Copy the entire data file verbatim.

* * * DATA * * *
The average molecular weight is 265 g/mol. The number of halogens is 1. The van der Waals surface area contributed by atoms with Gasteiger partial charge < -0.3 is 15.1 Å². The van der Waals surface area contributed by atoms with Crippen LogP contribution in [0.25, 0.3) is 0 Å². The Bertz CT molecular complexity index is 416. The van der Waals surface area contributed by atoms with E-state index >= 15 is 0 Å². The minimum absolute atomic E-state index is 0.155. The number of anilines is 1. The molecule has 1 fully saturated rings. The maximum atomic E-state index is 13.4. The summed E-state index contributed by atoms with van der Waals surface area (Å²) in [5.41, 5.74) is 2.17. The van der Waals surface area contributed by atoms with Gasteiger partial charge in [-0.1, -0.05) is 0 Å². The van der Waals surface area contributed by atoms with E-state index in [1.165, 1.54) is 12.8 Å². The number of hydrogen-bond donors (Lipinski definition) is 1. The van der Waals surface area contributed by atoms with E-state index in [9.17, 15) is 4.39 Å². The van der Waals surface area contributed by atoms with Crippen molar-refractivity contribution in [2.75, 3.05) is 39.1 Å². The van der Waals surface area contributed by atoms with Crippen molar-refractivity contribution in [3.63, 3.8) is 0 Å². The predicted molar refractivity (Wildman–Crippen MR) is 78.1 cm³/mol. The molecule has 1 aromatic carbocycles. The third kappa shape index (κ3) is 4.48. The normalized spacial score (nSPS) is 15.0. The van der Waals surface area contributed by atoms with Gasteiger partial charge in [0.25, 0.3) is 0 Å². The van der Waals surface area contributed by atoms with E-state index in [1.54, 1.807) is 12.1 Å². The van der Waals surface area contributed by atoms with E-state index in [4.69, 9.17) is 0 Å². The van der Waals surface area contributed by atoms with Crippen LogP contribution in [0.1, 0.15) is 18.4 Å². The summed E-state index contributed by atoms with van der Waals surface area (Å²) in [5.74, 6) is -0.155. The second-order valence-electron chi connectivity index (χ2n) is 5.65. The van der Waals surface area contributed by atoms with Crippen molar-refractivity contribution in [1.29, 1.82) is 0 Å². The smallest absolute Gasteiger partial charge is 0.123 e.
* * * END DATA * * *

The average molecular weight is 265 g/mol. The number of halogens is 1. The van der Waals surface area contributed by atoms with Gasteiger partial charge < -0.3 is 15.1 Å². The van der Waals surface area contributed by atoms with Crippen LogP contribution in [0.25, 0.3) is 0 Å². The Bertz CT molecular complexity index is 416. The van der Waals surface area contributed by atoms with E-state index >= 15 is 0 Å². The minimum absolute atomic E-state index is 0.155. The number of anilines is 1. The molecule has 1 fully saturated rings. The maximum atomic E-state index is 13.4. The summed E-state index contributed by atoms with van der Waals surface area (Å²) in [5.41, 5.74) is 2.17. The van der Waals surface area contributed by atoms with Gasteiger partial charge in [-0.1, -0.05) is 0 Å². The van der Waals surface area contributed by atoms with E-state index in [1.165, 1.54) is 12.8 Å². The number of hydrogen-bond donors (Lipinski definition) is 1. The van der Waals surface area contributed by atoms with E-state index in [9.17, 15) is 4.39 Å². The van der Waals surface area contributed by atoms with Crippen molar-refractivity contribution in [2.75, 3.05) is 39.1 Å². The van der Waals surface area contributed by atoms with Crippen molar-refractivity contribution in [3.63, 3.8) is 0 Å². The predicted molar refractivity (Wildman–Crippen MR) is 78.1 cm³/mol. The molecule has 1 aromatic carbocycles. The third kappa shape index (κ3) is 4.48. The normalized spacial score (nSPS) is 15.0. The van der Waals surface area contributed by atoms with Gasteiger partial charge in [0.25, 0.3) is 0 Å². The van der Waals surface area contributed by atoms with E-state index in [1.54, 1.807) is 12.1 Å². The van der Waals surface area contributed by atoms with E-state index in [4.69, 9.17) is 0 Å². The van der Waals surface area contributed by atoms with Crippen LogP contribution in [0.1, 0.15) is 18.4 Å². The summed E-state index contributed by atoms with van der Waals surface area (Å²) in [5.74, 6) is -0.155. The second-order valence-electron chi connectivity index (χ2n) is 5.65. The van der Waals surface area contributed by atoms with Crippen molar-refractivity contribution in [1.29, 1.82) is 0 Å². The smallest absolute Gasteiger partial charge is 0.123 e.